As runners, we all have unique backgrounds and different reasons for getting into the sport. The following seven habits are behaviors the most highly effective runners—not necessarily the fastest runners—have in common and practice every day. Make them work for you and become a more motivated, happier and fitter athlete.

Goals vary and will likely change as you improve and gain more running experience. Newer runners may want simply to complete the distance for the first time, while more experienced runners may be focused on running a personal best or hitting a desired time. Regardless of your intentions, there are two types of goals: outcome goals and process goals. Highly effective runners recognize the importance of both.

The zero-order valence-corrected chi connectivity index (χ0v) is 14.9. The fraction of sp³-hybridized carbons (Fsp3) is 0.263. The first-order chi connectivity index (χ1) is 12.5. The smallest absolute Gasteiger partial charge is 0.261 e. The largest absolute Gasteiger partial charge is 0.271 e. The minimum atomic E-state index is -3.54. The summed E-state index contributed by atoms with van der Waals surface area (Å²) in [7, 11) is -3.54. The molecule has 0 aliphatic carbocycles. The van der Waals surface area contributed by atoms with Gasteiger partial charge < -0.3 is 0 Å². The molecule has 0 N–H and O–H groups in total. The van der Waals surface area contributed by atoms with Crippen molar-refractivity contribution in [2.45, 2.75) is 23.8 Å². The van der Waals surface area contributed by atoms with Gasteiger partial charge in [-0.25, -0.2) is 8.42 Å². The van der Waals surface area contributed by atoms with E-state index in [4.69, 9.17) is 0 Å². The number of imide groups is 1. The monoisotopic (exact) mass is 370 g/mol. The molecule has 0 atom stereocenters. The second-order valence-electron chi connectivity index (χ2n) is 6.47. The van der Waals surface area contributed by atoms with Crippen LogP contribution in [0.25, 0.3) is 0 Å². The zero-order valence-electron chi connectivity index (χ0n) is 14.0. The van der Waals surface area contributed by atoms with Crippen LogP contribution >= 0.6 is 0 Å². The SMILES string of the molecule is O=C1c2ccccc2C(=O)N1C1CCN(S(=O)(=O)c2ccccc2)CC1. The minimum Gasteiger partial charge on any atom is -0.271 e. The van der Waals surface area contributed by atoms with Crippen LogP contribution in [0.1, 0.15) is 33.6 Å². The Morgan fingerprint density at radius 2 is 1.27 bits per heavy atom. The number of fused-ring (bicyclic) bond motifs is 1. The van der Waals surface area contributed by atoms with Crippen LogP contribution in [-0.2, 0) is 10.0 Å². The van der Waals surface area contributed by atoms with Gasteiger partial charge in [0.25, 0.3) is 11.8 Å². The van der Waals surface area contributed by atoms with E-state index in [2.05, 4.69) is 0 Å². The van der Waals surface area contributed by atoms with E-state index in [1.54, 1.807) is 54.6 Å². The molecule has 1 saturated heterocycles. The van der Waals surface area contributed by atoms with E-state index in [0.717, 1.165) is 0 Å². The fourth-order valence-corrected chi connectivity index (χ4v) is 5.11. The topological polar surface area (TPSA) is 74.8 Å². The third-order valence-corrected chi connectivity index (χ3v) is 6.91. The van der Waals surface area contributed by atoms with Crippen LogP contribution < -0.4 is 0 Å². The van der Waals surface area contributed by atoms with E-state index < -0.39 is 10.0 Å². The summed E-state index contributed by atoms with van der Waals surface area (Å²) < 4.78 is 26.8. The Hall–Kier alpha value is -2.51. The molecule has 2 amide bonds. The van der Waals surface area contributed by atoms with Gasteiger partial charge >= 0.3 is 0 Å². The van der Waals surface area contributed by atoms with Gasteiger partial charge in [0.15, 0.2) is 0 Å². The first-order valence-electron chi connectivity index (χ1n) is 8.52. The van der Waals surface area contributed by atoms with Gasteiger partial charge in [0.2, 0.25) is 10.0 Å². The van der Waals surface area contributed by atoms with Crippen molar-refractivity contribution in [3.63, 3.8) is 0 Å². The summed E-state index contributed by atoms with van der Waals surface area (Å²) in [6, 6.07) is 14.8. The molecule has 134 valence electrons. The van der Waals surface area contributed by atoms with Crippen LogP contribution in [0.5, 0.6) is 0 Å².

Outcome goals are what most people think of when they talk about goal setting. These are the intended result of all your hard work and preparation and are specific (e.g., lose weight, finish the race) and measurable (e.g., finish in 2 hours, place top 5 in age group). Thinking about outcome goals induces both excitement and nerves. But they’re also largely out of your control. And let’s be honest, if you knew exactly how fast you were going to run on race day, a lot of the fun would be taken out of the whole experience. That’s what makes outcome goals so exciting. And nerve-racking.